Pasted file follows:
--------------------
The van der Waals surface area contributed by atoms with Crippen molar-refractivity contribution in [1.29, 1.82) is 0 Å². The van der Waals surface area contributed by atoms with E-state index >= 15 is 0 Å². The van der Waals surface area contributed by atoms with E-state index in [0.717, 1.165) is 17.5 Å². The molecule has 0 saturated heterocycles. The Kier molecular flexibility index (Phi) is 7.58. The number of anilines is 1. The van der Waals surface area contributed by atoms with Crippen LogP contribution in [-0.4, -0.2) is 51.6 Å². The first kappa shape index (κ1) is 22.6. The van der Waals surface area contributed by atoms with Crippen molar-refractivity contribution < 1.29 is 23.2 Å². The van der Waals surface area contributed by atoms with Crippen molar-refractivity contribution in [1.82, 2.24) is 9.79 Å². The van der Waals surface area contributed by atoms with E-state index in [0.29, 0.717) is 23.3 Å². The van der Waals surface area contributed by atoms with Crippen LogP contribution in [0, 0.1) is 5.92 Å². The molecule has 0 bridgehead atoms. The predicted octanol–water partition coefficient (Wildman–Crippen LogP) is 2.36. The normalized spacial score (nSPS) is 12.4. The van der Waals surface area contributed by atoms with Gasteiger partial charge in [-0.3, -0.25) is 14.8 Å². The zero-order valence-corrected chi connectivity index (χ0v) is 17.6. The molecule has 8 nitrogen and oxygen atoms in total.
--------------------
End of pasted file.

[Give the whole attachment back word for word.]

The van der Waals surface area contributed by atoms with Crippen molar-refractivity contribution in [1.29, 1.82) is 0 Å². The van der Waals surface area contributed by atoms with E-state index >= 15 is 0 Å². The van der Waals surface area contributed by atoms with E-state index in [0.717, 1.165) is 17.5 Å². The molecule has 0 saturated heterocycles. The Kier molecular flexibility index (Phi) is 7.58. The number of anilines is 1. The van der Waals surface area contributed by atoms with Crippen LogP contribution in [-0.4, -0.2) is 51.6 Å². The first kappa shape index (κ1) is 22.6. The van der Waals surface area contributed by atoms with Crippen molar-refractivity contribution < 1.29 is 23.2 Å². The van der Waals surface area contributed by atoms with Crippen molar-refractivity contribution in [1.82, 2.24) is 9.79 Å². The van der Waals surface area contributed by atoms with E-state index in [0.29, 0.717) is 23.3 Å². The van der Waals surface area contributed by atoms with Crippen LogP contribution in [0, 0.1) is 5.92 Å². The molecule has 0 bridgehead atoms. The predicted octanol–water partition coefficient (Wildman–Crippen LogP) is 2.36. The normalized spacial score (nSPS) is 12.4. The van der Waals surface area contributed by atoms with Gasteiger partial charge in [-0.3, -0.25) is 14.8 Å². The zero-order valence-corrected chi connectivity index (χ0v) is 17.6. The molecule has 8 nitrogen and oxygen atoms in total.